Monday, May 24, 2010
The majesty and impact of some images can be difficult to capture on film (or its digital equivalent). The soul-stirring drama of a sunset, for example. The misty rush of a waterfall. Or, in this case, cilantro soup. This soup, loosely adapted from a Portuguese recipe by the lovely Tea and Cookies, tastes like spring itself. It's kind of unfortunate that the picture looks like a bowl of mulch.
If you can't trust the image, trust me: this soup has a brothy, herbal lightness, but also a depth of flavor from the leeks and hefty dose of garlic. And two secret weapons: a crusty slice of garlic-rubbed toast at the bottom of the bowl, and a poached egg on top. If you, like me, are thinking that a slice of soggy bread doesn't sound like the most awesome idea, I ask you to think again. It's lovely. The original recipe called for white beans, but I opted for a can of the similarly-Iberian garbanzos. It's sort of like the best of garlic bread, soup and salad all in one bowl.
Acorda (Portuguese Cilantro Bread Soup)
adapted from Tea and Cookies, as inspired by San Francisco Magazine
2 Tbsp olive oil
3 leeks, washed, dried and chopped
4 cloves garlic, minced, plus 2 whole cloves
8 cups stock (vegetable or chicken)
1 bunch chard, washed, dried and coarsely chopped
1 can garbanzos or white beans, rinsed and drained
~2 cups cilantro, washed, dried and coarsely chopped
4 large or 8 small slices peasant-style crusty bread
salt and pepper
In a large pot, heat the olive oil over a medium flame. Add the leeks and a pinch of salt, and saute until softened. Add the minced garlic, and saute until the garlic is soft but not brown. Add 6 cups of the stock, the chard, and the beans. Bring to a gentle simmer, and cook for a few minutes to soften the chard.
While the soup is simmering, puree the cilantro with the remaining stock in a food processor until it's fairly smooth. Pour this into the pot, continue to simmer to blend flavors.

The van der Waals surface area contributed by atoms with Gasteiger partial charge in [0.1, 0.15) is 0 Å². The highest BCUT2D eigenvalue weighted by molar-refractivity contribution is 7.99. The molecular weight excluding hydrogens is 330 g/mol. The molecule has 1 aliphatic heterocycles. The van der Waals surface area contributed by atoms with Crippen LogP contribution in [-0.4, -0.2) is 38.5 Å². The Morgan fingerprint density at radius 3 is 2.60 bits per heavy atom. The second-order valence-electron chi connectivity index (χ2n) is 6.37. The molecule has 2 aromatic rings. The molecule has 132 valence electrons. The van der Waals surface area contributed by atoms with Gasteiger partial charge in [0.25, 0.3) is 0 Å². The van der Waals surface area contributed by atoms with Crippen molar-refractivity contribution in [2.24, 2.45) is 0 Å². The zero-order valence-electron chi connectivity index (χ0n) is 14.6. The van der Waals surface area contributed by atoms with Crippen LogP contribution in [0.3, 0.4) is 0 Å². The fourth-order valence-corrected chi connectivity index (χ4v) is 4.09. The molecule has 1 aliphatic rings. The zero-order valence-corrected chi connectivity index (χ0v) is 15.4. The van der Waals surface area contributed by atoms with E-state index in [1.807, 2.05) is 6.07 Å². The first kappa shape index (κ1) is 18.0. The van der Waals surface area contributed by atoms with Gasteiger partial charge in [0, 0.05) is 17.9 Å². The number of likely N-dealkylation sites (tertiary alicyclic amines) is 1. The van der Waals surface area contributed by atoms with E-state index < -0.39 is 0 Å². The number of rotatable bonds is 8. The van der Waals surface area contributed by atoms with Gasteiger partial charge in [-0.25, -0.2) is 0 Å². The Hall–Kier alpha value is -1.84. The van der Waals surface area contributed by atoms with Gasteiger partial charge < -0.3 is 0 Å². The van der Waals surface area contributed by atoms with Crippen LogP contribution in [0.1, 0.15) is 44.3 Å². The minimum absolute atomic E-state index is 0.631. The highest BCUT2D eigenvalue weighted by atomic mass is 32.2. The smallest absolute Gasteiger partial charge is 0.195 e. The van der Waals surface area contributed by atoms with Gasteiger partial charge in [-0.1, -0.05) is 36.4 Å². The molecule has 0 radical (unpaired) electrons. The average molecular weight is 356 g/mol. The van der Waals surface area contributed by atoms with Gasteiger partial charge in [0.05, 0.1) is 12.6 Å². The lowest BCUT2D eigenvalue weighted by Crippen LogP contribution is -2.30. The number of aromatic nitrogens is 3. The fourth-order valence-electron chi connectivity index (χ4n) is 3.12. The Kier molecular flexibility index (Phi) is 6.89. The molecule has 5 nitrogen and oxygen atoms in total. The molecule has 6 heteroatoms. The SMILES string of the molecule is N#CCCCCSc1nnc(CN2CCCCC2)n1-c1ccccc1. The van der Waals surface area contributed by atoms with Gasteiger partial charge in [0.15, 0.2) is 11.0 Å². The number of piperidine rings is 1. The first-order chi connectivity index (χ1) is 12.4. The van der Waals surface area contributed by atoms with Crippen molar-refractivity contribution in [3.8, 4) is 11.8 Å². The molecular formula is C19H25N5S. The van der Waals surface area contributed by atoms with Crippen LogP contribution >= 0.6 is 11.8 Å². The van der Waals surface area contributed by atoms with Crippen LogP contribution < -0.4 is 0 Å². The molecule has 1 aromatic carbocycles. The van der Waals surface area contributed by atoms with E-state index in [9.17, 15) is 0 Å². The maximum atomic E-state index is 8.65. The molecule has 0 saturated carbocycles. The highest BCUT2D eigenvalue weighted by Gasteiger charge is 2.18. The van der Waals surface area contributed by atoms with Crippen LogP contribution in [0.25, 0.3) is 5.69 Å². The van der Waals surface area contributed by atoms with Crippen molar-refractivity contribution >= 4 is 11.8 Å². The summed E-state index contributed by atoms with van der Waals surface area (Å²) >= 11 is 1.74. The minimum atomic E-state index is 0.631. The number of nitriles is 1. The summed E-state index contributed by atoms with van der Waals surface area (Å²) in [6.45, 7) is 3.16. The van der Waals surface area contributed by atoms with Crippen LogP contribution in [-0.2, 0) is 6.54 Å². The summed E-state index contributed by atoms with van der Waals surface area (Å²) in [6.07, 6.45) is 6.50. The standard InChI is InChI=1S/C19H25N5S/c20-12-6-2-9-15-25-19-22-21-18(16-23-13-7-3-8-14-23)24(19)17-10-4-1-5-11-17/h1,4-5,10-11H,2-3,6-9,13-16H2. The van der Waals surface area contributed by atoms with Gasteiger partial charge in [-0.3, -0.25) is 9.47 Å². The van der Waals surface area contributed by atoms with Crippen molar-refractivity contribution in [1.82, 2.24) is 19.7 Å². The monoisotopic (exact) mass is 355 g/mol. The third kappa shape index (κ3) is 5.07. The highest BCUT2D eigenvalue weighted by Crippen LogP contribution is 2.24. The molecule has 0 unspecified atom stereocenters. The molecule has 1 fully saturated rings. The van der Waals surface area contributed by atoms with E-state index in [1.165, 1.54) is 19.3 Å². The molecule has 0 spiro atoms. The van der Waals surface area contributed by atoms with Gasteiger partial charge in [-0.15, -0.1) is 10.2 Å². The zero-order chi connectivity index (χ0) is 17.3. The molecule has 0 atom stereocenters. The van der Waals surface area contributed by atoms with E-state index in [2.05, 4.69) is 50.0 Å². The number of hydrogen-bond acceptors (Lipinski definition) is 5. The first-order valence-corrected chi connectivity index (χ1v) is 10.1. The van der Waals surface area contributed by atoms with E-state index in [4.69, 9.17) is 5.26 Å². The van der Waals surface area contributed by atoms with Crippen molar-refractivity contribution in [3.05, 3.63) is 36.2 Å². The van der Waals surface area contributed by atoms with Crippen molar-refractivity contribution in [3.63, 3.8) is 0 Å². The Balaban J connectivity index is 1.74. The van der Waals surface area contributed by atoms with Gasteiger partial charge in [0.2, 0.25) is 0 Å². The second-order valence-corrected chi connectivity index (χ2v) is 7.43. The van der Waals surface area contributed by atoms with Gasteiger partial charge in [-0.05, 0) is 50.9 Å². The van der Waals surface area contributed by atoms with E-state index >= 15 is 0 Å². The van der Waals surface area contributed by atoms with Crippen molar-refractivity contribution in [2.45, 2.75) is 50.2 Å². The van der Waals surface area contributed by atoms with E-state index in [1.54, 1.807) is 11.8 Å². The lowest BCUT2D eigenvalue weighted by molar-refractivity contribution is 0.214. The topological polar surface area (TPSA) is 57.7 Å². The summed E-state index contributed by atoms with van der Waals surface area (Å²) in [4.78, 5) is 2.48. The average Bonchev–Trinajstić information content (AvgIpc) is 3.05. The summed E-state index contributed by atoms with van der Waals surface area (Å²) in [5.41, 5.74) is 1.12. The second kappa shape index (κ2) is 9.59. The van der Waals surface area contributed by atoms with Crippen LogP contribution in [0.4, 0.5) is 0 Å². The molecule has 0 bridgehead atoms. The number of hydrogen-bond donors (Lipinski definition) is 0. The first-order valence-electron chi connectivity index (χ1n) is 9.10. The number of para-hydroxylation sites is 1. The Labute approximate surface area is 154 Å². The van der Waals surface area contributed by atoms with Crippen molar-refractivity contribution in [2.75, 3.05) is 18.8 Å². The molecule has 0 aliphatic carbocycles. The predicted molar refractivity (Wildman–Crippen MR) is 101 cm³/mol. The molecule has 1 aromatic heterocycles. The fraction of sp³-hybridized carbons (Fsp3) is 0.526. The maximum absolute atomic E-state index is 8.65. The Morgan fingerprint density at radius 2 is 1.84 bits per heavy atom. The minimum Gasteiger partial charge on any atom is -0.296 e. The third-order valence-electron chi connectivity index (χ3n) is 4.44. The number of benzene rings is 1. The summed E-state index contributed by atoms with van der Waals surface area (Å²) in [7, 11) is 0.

While the soup is on its final simmer, Bring a pot of water to boil to poach the eggs. In the meanwhile, toast the sliced bread until lightly browned. Take the remaining whole garlic cloves and run them over the toasted sides (toasted bread does a remarkably good job of grating the garlic into a fine paste to coat). Place a slice of toasted garlic bread at the bottom of each of 4 bowls.
Poach the eggs in the boiling water (if you're not an experienced poacher (hee), you can find a nice tutorial here). Season the soup to taste, and ladle a serving over each bread-filled bowl. Top with a poached egg and serve.
Monday, May 17, 2010
As I've mentioned before, the game of Iron Pantry Chef reigns supreme at our house (also known as "what can I make for dinner without leaving my house to purchase additional ingredients?"). A few months back my boyfriend came up with an entry consisting of a can of turnip greens (don't ask) that were pureed and cooked with some sauteed garlic, asafoetida, turmeric, chili flakes, and a few other random ingredients. The resulting olive-drab puree was used to sauce a bag of gnocchi from the pantry. I dubbed it "Saag of the South,"and in addition to earning high marks in the categories of Originality and Best Use of Available Ingredients, it was actually surprisingly tasty. As a rule, this game is thrifty, time efficient, and keeps your pantry from gathering dust. But last week I was aiming for an Iron Pantry Chef meal that was so delicious I'd want to make it again, even if I had to (gasp) shop for ingredients. This couscous salad is totally that meal.
Friday was the sort of spring weather that verges on summer. I sent out a message to see if any friends wanted to meet for a sunset picnic at the top of a local park. It was an impromptu decision, and since my guests would only have a few hours' notice, I figured they'd probably just pick up snacks en route. As befitting a good impromptu host, a more substantial contribution on my part seemed in order, to round out the picnic meal.